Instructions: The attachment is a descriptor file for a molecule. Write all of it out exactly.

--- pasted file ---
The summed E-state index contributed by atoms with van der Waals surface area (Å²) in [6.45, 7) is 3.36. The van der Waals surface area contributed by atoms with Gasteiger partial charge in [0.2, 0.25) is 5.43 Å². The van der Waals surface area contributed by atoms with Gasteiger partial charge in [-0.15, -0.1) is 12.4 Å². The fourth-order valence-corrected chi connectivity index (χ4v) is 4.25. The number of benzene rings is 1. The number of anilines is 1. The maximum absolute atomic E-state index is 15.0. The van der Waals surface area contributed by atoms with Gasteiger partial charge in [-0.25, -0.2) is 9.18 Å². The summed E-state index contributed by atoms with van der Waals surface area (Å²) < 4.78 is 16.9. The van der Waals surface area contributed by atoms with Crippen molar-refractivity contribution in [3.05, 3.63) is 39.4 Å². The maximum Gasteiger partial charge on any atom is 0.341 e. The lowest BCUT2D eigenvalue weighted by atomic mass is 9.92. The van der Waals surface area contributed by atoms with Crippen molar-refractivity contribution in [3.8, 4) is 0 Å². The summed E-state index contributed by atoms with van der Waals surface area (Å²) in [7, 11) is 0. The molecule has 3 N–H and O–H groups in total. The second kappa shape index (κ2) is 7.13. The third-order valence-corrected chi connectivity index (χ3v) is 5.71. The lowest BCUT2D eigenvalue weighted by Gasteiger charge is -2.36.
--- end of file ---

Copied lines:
The summed E-state index contributed by atoms with van der Waals surface area (Å²) in [6.45, 7) is 3.36. The van der Waals surface area contributed by atoms with Gasteiger partial charge in [0.2, 0.25) is 5.43 Å². The van der Waals surface area contributed by atoms with Gasteiger partial charge in [-0.15, -0.1) is 12.4 Å². The fourth-order valence-corrected chi connectivity index (χ4v) is 4.25. The number of benzene rings is 1. The number of anilines is 1. The maximum absolute atomic E-state index is 15.0. The van der Waals surface area contributed by atoms with Gasteiger partial charge in [-0.25, -0.2) is 9.18 Å². The summed E-state index contributed by atoms with van der Waals surface area (Å²) < 4.78 is 16.9. The van der Waals surface area contributed by atoms with Crippen molar-refractivity contribution in [3.05, 3.63) is 39.4 Å². The maximum Gasteiger partial charge on any atom is 0.341 e. The lowest BCUT2D eigenvalue weighted by atomic mass is 9.92. The van der Waals surface area contributed by atoms with Crippen molar-refractivity contribution in [3.8, 4) is 0 Å². The summed E-state index contributed by atoms with van der Waals surface area (Å²) in [7, 11) is 0. The molecule has 3 N–H and O–H groups in total. The second kappa shape index (κ2) is 7.13. The third-order valence-corrected chi connectivity index (χ3v) is 5.71. The lowest BCUT2D eigenvalue weighted by Gasteiger charge is -2.36.